A former bio-chemist, Annette Bennet joined the teaching staff of Kingswood College in 1982 during Rev Leigh Speedy’s principalship.
Over the next 20 years, she undertook a range of leading roles at the school along with two significant periods as acting principal until her appointment as principal in 2003 – a role she held for eight years until 2011.
‘When I first arrived in 1982, I was a new teacher and found this to be a very exciting place. It was moving forward and it was progressive. It had a science program that attracted wide interest and there was a strong integrated studies program. It was a very innovative approach that wasn’t common in other schools,’ she said.
Originally, she didn’t think she would be at Kingswood College long-term.
‘I arrived to fill a part-time, one-term position. But there were many opportunities to be involved and to be part of the projects happening at that time. Within a few years I was coordinator of Year 7, then head of science and head of senior school before appointment as deputy principal.’
Deputy to two principals, she had two six-month terms as acting principal and worked with a total of five principals at Kingswood College.
‘That’s almost like being in different schools. People often ask why I stayed so long (29 years in total) but I had many different roles during that time. I could have found similar positions at other schools but I felt strongly – and still do – that Kingswood College does such a wonderful job with its students.’
When Mrs Bennet was appointed principal in 2003, there was much work to be done.
‘I was very aware that the two biggest challenges were enrolments and upgrading the buildings. We needed to lift the standard of the property, and then work on the enrolments. So we went for every grant we could apply for!’
With strong support from the College Council, there was success in receiving grants for a range of small and large projects that started with upgrading the school’s main electrical switchboard and extended to major building redevelopments.
Alongside refurbishment, new facilities and landscaping projects, Mrs Bennet set about capital fund-raising, and establishing new processes and procedures. She also worked to continue raising the school’s international profile.
‘My goal toward the end of my tenure was to have projects finished so the next principal could come in and concentrate on other areas quickly.’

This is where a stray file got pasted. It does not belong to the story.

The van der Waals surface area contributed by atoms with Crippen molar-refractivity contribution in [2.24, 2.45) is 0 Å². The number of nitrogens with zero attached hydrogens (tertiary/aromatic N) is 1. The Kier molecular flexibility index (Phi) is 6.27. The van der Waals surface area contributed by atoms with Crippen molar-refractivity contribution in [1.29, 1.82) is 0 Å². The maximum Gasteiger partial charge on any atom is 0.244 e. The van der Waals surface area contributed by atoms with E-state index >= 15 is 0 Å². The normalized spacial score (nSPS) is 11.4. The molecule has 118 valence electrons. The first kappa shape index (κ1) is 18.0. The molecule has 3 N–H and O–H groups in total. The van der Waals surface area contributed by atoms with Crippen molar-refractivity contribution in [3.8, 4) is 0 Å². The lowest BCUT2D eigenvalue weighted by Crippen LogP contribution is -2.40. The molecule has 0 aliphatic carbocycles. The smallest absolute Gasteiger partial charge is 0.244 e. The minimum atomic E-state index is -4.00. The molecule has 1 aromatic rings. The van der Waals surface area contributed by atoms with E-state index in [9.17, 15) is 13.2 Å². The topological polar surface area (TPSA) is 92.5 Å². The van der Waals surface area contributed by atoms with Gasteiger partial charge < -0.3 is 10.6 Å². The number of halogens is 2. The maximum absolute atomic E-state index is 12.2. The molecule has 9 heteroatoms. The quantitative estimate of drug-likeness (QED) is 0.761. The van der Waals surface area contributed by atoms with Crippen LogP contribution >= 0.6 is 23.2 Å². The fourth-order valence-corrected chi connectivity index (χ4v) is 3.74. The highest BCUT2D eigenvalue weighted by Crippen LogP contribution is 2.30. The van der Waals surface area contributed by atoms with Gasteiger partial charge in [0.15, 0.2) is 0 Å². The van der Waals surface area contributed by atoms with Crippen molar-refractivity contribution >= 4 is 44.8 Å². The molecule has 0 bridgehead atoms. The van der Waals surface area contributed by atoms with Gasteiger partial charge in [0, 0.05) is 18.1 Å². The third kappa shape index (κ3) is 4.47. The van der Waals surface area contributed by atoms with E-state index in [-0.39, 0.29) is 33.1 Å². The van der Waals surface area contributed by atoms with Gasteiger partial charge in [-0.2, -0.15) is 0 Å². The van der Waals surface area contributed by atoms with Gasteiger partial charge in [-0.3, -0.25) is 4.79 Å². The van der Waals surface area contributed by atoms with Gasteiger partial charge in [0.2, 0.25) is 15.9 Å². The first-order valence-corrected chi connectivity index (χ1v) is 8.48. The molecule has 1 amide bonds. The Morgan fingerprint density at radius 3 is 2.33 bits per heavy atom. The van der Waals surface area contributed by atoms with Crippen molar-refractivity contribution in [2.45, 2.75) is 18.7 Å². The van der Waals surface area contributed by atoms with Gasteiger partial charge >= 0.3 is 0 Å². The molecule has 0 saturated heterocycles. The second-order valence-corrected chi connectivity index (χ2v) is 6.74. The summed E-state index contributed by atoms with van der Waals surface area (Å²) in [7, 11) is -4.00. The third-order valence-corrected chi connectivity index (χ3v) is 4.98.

She and her team also put long hours into enhancing the school’s image and building its level of community engagement.
‘We invited principals, had community gatherings, ran parenting seminars and worked on building our image with the local schools to inform them of what was on offer at Kingswood College,’ she said.
One of the major benefits on offer was the personal attention that she believed could only come from being a small-medium size school.
‘Firstly, the staff at Kingswood were – and are – very committed to teamwork and what can be achieved in the lives of young people. I think one of the differences at Kingswood is children are known well by the staff. So their sense of belonging is very high. That was my experience of this school – and I believe that it is still the same.’
She says that students need to come to school and feel it is ‘their place’ – a place where they are encouraged to do their best and have a strong sense of belonging.
And this, she believes, is what Kingswood College has achieved from day one.
‘I think all these things were happening at Kingswood but may not have always been recognised outside of the school community. Because of some of its past problems, the school did not sometimes have the image it deserved. It was easy to discount it as a little school in Box Hill. But the reality was a dedicated team of people were working on innovative and progressive ideas.’
When Mrs Bennet felt it was time to hand over her stewardship, she did so with care and planning.
‘I always knew I’d time my exit very carefully. There was no reason not to give ample notice and Ms Elisabeth Lenders appointment was announced six months before I left. We were able to develop a good working relationship that enabled a smooth transition.’
Now semi-retired, Mrs Bennet is involved with project work and also sits on several boards and committees within the education, health and community sectors.
‘I have a quite a few different commitments that keep me busy – and I think that’s important. Well it was for me anyway,’ she smiled. ‘Playing golf every day wasn’t my scene.’
She sees some of the current challenges in schooling as funding and use of technology.
‘Governments’ approach to funding is a big issue at the moment and it will be interesting to see what provisions are made. Educationally, the continued integration of technology is also challenging. Additionally, we are preparing students for what is a completely different world in regard to careers – it’s a world we don’t know yet. But Kingswood College is addressing that very well and balancing it with the overall ethos of the school. Students still need a strong general education – it’s not just about vocational drive. We need well educated, good citizens that go on to have a fulfilling career. And I think in 2015, Kingswood College is doing this very well.’